Callum Innes, Perry Roberts - Works on Paper
Frith Street Gallery, London, UK
‘Works on paper’ has a curious, slightly old-fashioned ring about it. Not very Jeff Koons. And hardly Barbara Kruger or Cindy Sherman, although technically theirs is just that: work on paper. The phrase seems to belong elsewhere, to a different kind of practice and to a very different type of studio. Its home is in a world of sketches and studies, an ethos of provisional work and slow experiments with the traditional materials, forms and colours of art.
In a sense, both Roberts and Innes are quite traditional artists; each makes work form the conventional materials and media of painting. Unlike many painter, though, the various surfaces and pigments they employ are not simply the means of their art but also its subject. AT least, each takes certain elements of painting’s traditional physical substance – the stretcher, the support or the properties of paint – as a point of departure for a series of more or less systematic but also informal abstract experiments. While there is much to distinguish these artists’ work from one another’s they both own much to that last great moment of painting in the early 60s – the moment of the apotheosis of high modernism and its simultaneous attenuation and dissolution into the themes of process and structure.
There is a level of self-alienation in the work of Innes and Roberts which is also inherited from that moment. Their painting is not the ‘unqualified act’ which Harold Rosen berg championed in the 40s and 50s. Quite the opposite. This work is constantly qualified by restraints and regulations, by self-imposed denials and procedural limitations, by a kind of systematised doubt about the vaunted expressive authenticity of art or of its practitioners. There is an implicit acknowledgement in this type of work that the existence of apparently arbitrary limits and constraints is not so much a hindrance to experimentation and expression but a precondition of it.
Showing these artists’ work together brings out certain areas of likeness which might otherwise be missed for the more obvious differences between each takes the standard paint manufacturer’s colours as a kind of given. Roberts uses only a range of five earth colours which are mixed with either black or white to produce a strict set or variations. These colours are the approximate equivalents of the natural materials (flax, linen, etc)from which his three-dimensional works are made. Innes’ larger work is also typically held within the same range of flat and muted earth colours. In his series of drawings Innes starts with a much wider chromatic range but in each of these two-colour works most of the intensity is literally wiped away. What remains is a trace of the original hue marking the edges of the worked surface. The single strongest colour throughout the whole exhibition is a flat yellow ochre. It’s almost garish.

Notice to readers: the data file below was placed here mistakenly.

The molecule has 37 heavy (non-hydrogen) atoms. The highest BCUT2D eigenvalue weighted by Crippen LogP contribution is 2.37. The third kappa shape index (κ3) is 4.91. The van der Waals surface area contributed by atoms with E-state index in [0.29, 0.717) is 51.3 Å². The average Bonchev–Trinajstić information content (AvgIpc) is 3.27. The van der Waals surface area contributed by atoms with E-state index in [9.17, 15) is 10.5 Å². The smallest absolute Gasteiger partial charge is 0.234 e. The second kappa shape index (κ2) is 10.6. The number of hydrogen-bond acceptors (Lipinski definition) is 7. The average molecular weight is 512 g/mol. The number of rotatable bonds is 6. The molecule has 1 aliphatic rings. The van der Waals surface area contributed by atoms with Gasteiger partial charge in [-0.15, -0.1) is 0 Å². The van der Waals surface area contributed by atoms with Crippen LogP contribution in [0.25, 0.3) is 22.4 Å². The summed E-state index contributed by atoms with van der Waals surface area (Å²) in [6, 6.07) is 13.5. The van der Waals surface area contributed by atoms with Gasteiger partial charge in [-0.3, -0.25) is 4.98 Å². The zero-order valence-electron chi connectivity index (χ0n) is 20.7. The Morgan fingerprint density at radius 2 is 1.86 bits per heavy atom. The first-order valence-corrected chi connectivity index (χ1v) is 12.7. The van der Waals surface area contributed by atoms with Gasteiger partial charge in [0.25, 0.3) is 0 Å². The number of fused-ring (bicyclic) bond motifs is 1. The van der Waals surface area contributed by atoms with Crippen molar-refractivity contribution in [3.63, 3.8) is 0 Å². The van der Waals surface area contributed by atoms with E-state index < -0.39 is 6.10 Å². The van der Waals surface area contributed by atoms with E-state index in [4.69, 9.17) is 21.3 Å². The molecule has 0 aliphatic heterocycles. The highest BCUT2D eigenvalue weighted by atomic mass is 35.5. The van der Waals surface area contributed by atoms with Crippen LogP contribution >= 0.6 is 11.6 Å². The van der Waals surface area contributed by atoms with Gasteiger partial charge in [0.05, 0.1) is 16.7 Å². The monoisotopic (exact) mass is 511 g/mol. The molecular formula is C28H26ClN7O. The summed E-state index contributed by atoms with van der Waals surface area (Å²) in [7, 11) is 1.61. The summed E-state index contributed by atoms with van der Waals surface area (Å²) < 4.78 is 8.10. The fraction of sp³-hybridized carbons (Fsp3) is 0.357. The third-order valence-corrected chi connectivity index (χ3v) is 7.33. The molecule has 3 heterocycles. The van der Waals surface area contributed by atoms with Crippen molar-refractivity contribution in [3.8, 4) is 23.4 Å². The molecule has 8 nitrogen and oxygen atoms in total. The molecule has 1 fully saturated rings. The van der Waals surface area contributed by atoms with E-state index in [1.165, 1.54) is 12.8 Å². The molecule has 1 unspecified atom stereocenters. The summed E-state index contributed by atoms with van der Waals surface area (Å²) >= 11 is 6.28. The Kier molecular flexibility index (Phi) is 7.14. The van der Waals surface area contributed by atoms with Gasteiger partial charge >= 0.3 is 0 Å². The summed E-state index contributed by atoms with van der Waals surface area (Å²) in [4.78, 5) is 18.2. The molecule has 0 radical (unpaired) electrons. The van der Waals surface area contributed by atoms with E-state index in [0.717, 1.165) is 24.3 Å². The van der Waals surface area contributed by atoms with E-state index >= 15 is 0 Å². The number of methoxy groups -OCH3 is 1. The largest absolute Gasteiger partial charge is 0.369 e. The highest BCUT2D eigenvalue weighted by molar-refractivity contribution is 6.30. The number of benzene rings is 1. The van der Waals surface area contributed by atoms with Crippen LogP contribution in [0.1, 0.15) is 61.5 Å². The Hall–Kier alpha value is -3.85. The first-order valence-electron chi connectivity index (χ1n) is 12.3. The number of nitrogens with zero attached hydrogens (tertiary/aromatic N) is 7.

It isn’t surprising that experiments I colour – or ‘samples’ as Roberts calls them – should be the subject of work on paper. Colour is the most volatile and unpredictable aspect of art. It is a kind of unconscious; always threatening the Apollonian forces of structure and measure. During the 18th century the sensory excesses of colour had to be subject to the higher law of line. Colour was a kind of nature; something to be dominated through the exercise of reason. There is an element of that here too – although system and process owe more to rationalism than to rationality. The threat of colour is acknowledged in the works of these two artists, but the moment it is invoked it is also contained or diluted. Colour is allowed to play a role but its limits are strictly set down in advance. Yet it still tends to slip through the net, to spin out into association and expression, and to remind us in the process of the fundamental arbitrariness of classification.
These works are tested by their limits as much as their procedural limits are tested in the works. There is always a fine line between a system which generates possibility and one which forecloses on change. Pissarro once said that if he had been true to himself he would have painted the same scene throughout his life – the implication being that only under such conditions is it possible really to tune one’s vision . In Roberts’ and Innes’ work there is genuine subtlety where there might easily be bland repetition. The mood of these works is reflective and restrained. They are the result of inquiry, not a platform for assertion. At a time when imagery and immediacy and impact are just about everything (in art as elsewhere), then works such as these are a timely reminder of the materiality of art and the autonomy of its means and effects. This kind of critical self-consciousness – that paintings are never merely pictures – is a not a negation of realism in art but a key condition of a modern realist practice. The recognition of the physical properties and limitations of art is not perhaps a sufficient condition for realism, but it is certainly a necessary one. The rest is academic.